Epic expects its energy demand to double by 2028

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Epic will pay up to $10.3 million to help cover the total cost of a $21 million substation and high-voltage power line in Verona to help meet its growing energy needs, according to the Wisconsin State Journal.

American Transmission Co. said a 138-kilovolt line and substation are needed as backup for Epic's Verona, Wis., campus in case the primary connection fails. An ATC spokesperson told the Wisconsin State Journal that the company's future growth and subsequent energy needs could exceed the current line's capacity.

Epic's current peak energy demand is 15.5 megawatts, but as it continues to expand, the EHR giant expects it to nearly double by 2028. That would place Epic among the state's largest electric customers, Todd Stuart, executive director of the Wisconsin Industrial Energy Group, told the publication.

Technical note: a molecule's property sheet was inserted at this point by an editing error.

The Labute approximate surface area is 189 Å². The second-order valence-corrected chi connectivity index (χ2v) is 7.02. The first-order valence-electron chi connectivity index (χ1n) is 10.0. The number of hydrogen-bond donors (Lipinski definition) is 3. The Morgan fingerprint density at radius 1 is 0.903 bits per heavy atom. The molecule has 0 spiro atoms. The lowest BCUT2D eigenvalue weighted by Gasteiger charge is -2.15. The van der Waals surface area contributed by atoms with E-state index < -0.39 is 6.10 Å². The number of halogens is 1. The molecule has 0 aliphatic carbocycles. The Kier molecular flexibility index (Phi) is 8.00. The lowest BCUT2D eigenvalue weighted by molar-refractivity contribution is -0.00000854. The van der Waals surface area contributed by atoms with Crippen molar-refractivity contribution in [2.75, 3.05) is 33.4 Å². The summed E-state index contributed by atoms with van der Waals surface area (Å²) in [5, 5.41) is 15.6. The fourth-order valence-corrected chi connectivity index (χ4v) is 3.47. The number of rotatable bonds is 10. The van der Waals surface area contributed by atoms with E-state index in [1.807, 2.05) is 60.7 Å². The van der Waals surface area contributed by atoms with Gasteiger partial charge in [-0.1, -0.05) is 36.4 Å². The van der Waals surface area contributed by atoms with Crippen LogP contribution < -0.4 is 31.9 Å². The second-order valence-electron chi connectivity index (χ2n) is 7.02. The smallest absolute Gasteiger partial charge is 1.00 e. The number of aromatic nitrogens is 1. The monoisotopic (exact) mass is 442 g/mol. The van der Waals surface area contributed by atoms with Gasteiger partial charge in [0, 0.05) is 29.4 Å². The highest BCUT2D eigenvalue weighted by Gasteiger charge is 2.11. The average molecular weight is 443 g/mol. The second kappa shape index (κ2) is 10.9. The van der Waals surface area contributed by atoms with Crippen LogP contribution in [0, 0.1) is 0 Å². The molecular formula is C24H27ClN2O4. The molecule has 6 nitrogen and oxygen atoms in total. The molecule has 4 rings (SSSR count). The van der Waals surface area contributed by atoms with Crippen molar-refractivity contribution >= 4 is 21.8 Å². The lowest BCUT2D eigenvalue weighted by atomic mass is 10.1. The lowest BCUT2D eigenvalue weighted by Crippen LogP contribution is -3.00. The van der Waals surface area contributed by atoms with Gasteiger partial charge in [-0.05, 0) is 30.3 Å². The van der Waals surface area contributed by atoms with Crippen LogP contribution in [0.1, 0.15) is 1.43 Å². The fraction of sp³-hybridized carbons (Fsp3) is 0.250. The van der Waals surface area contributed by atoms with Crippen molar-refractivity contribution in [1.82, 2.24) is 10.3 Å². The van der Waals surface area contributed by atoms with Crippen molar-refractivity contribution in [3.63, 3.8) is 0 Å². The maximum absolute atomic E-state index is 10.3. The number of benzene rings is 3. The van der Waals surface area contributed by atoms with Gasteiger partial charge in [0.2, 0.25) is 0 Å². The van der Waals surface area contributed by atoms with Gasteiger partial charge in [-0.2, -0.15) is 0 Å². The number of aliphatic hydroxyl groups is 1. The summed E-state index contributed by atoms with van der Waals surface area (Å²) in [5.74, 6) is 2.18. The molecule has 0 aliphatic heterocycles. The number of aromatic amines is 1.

The remaining $11 million for the project would be funded with fees paid by the nearly 5 million energy users in the ATC service territory, which includes the eastern two-thirds of Wisconsin and Michigan's Upper Peninsula. ATC filed an application for the $21 million project with Wisconsin utility regulators on Oct. 15.

Epic has 2.2 megawatts of on-site solar panels, and it owns a wind farm in the nearby city of Waunakee, Wis., that can generate up to 9.6 megawatts of power. However, the massive campus still needs to connect to the power grid to run its computer servers and support its more than 9,500 on-site employees.

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